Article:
PLACE OF INTEREST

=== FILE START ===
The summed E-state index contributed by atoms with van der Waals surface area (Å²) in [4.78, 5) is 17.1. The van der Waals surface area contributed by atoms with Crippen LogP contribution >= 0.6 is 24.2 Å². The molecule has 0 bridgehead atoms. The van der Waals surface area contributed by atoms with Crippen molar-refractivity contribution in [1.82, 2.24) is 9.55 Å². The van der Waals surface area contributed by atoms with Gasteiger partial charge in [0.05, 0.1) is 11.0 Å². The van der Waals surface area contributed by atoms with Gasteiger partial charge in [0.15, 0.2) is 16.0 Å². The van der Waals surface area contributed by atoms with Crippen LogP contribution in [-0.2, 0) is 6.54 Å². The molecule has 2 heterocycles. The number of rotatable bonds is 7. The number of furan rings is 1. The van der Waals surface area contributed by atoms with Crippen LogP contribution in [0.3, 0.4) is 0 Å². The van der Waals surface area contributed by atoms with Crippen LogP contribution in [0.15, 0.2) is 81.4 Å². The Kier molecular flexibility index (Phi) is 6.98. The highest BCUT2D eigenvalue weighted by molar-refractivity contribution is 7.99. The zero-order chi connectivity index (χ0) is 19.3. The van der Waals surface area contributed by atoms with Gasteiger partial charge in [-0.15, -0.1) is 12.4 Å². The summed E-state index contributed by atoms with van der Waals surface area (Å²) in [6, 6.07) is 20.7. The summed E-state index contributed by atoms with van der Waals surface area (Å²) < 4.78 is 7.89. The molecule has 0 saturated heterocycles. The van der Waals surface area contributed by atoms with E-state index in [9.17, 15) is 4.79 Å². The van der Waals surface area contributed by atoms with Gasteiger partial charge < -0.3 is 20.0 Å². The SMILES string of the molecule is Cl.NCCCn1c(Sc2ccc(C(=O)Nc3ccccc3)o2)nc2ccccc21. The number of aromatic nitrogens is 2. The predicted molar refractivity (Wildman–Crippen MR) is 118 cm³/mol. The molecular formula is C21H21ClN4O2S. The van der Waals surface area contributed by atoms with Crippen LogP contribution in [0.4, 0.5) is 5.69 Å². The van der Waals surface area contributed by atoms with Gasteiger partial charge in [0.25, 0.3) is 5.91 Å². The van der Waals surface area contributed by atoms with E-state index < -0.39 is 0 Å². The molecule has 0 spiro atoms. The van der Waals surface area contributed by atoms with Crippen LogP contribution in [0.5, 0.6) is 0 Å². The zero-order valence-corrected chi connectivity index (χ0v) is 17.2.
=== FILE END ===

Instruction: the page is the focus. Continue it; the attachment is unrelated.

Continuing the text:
For years, Barnes has with unassailable prominence held the mantle of hosting London’s premier wetland centre-now a scrappy, ambitious E17 upstart is gunning for eminence in the city’s popular imagination. After a £10.6 (publicly funded) restoration of existing Victorian reservoirs, Walthamstow may now with great pride assert their claim to housing Europe’s largest urban wetland reserve, a sprawling 500-acre site with a 13-mile network of pathways, a beautifully restored engine house that offers a cafe, children’s centre and gift shop, and a viewing deck at the top of Grade 2-listed Italianate Coppermill Tower that affords a stunning widescreen optic kick of the surrounding grounds and Lea Valley. From its elevated platform, a guest may see a comprehensive cluster of London landmarks in close succession, from City skyscrapers, Canary Wharf, the Olympic Village development, even, most surprisingly, Ally Pally (and, at another vantage, for football fans, a distant-but impressive-view of the new Spurs stadium). The grounds are bisected by the fairly busy Ferry Lane/Forest Road exchange, so the solace and serenity of your visit may be momentarily shattered as you cross between the sections. For avid anglers and birders, opportunities abound, countless berths available from which to practice the passions; small islets provide sanctuary for a variety of birds throughout the year, and the environment is officially recognised as a breeding ground for the grey heron, cormorant, tufted duck and egret. Scattered throughout the space are engineering remnants of its past, including two majestic water gate towers that speak of Victorian solidity and style. In the atrium above the cafe (The Larder, serving hearty fare), the most incongruous element is found: a neon piece from legendary local business God’s Own Junkyard, a blinged-out glitter heart with a written greeting that would not look out of place at Studio 54. The period Ferry Boat Inn (now a pub, formerly a ferry house-there was once a bridge toll to pay), located on the main road, is another option for sating the appetite. Although I very much enjoyed my crisp winter walk amongst the wildlife, I await a return in the gentler air of spring or summer for a more indulgent, less bracing idyll. The reservoirs are not merely cosmetic-they remain operational, supplying water to 3.5 million Londoners. Officially (and modestly) open since October 2017, this free public space (a parking fee applies should you drive) is a fairly secret gem that needs to be discovered. You needn’t have to travel to Surrey or Kent for a swift commune with the country air.